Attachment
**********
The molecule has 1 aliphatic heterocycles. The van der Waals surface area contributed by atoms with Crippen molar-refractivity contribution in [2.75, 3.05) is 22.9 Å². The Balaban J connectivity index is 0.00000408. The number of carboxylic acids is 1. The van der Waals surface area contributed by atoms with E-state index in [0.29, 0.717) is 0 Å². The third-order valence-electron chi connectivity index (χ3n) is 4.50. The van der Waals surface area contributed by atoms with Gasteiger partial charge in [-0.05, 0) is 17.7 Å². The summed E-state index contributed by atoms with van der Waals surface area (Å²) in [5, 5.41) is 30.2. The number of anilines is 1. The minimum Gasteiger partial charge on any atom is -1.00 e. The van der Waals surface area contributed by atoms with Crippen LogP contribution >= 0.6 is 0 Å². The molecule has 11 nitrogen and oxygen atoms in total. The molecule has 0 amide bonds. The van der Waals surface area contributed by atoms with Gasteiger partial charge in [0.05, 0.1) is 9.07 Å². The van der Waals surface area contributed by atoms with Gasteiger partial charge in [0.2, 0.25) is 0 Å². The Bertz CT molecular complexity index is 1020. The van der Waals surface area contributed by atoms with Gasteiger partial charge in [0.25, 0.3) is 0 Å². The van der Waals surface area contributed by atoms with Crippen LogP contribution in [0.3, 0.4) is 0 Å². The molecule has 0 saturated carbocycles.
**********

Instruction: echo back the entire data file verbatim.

The molecule has 1 aliphatic heterocycles. The van der Waals surface area contributed by atoms with Crippen molar-refractivity contribution in [2.75, 3.05) is 22.9 Å². The Balaban J connectivity index is 0.00000408. The number of carboxylic acids is 1. The van der Waals surface area contributed by atoms with E-state index in [0.29, 0.717) is 0 Å². The third-order valence-electron chi connectivity index (χ3n) is 4.50. The van der Waals surface area contributed by atoms with Gasteiger partial charge in [-0.05, 0) is 17.7 Å². The summed E-state index contributed by atoms with van der Waals surface area (Å²) in [5, 5.41) is 30.2. The number of anilines is 1. The minimum Gasteiger partial charge on any atom is -1.00 e. The van der Waals surface area contributed by atoms with Crippen LogP contribution >= 0.6 is 0 Å². The molecule has 11 nitrogen and oxygen atoms in total. The molecule has 0 amide bonds. The van der Waals surface area contributed by atoms with Gasteiger partial charge in [0.05, 0.1) is 9.07 Å². The van der Waals surface area contributed by atoms with Gasteiger partial charge in [0.2, 0.25) is 0 Å². The Bertz CT molecular complexity index is 1020. The van der Waals surface area contributed by atoms with Gasteiger partial charge in [0.25, 0.3) is 0 Å². The van der Waals surface area contributed by atoms with Crippen LogP contribution in [0.3, 0.4) is 0 Å². The molecule has 0 saturated carbocycles.